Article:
Wednesday, March 30, 2011

Fish & Chimps

There are few places on earth as unique as the Mahale Mountains National Park (NP) in western Tanzania. This protected area on the shores of Lake Tanganyika (the world's second deepest lake) is home to the largest surviving wild population of the eastern subspecies of common chimpanzees (numbering between 700 & 1000) and is among the best places in Africa to view mans closest relative in their natural habitat.

Often overshadowed by the much smaller Gombe Stream NP to the north due to the famous association of that park with Jane Goodall, Mahale is perhaps the best kept secret in a country rich in wilderness areas including Mt Kilimanjaro, the Serengeti NP and Ngorongoro Crater to name but a few. Unlike these parks and their accessibility on Tanzania's so called "northern safari circuit", access to Mahale requires a two and a half hour flight in a small plane to the far west of the country and a further hours transfer by boat.

What awaits the intrepid traveler is a global biodiversity hot spot (there are only 34 recognised worldwide) almost untouched by trappings of modern life with no road access or human settlements - an area rich in plant and animal life offering up unique experiences that are the highlight of any safari to Tanzania. And so it was on my 6th and most recent trip to this magical destination with 11 guests from the States.

On arrival at Nkungwe Lodge we were informed by Mahale's premier chimpanzee guide, Sixtus, that part of "M Group" - Mahale's long studied and only habituated group of chimps - were a short boat ride away and easily accessible from the shore. And so we set out with high expectations of getting our first look at these amazing apes! Barely 20 minutes into our walk along along a well worn path away from the lake, we were greeted by the first of many chimpanzees that we would have the good fortune of seeing over the next three days.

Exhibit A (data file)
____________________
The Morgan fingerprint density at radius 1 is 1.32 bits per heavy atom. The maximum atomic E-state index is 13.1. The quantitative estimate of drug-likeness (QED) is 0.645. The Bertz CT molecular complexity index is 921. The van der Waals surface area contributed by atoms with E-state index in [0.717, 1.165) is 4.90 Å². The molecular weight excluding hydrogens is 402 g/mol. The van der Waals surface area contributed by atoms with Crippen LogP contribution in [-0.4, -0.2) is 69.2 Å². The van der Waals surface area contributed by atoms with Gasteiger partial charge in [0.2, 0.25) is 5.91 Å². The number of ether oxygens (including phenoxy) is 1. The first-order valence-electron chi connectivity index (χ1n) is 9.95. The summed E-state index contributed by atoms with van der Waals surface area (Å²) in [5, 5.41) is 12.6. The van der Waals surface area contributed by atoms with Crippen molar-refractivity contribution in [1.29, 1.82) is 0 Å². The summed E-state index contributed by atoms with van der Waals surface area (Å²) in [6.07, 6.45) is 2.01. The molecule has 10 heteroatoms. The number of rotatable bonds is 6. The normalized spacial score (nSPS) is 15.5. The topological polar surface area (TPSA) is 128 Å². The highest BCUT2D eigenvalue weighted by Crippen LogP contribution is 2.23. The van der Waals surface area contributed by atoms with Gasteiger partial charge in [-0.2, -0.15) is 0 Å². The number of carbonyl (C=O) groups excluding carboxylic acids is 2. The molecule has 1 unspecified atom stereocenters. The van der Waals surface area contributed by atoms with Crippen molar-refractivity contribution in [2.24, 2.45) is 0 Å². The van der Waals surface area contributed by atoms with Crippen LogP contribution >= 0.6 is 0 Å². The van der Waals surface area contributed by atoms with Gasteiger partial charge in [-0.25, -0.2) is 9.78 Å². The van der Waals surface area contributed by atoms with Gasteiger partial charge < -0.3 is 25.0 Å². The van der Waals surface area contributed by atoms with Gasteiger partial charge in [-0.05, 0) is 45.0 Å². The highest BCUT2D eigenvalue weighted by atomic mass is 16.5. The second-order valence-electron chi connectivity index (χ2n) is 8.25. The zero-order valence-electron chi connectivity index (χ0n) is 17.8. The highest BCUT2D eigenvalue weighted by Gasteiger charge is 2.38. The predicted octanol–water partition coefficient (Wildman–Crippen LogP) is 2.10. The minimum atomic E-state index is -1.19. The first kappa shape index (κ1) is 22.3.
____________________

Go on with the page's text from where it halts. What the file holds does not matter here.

Each morning, the expert tracker from camp would leave before the group in order to locate the group or part thereof. The position is then relayed back to camp and the adventure begins, with groups limited to six people plus one guide. Depending on the distance of the group from camp, the hike can take anywhere from 30 minutes to four hours one way. We were lucky on this occasion as over the three days we never had to walk for more than one and a half hours. The ease at which Sixtus and the other guides and rangers not only located but identified each individual was astounding and added to what was already an awe inspiring experience. 

In addition to the extraordinary chimpanzee viewing on offer in Mahale, visitors also have the opportunity to fish for their supper, either from the shore or aboard the camp long boat. Tanganyika Perch and Yellow Belly Cichlids are just two of the many species on offer. As with the chimpanzee trekking, fishing is carefully regulated by the parks authorities and a daily license is required.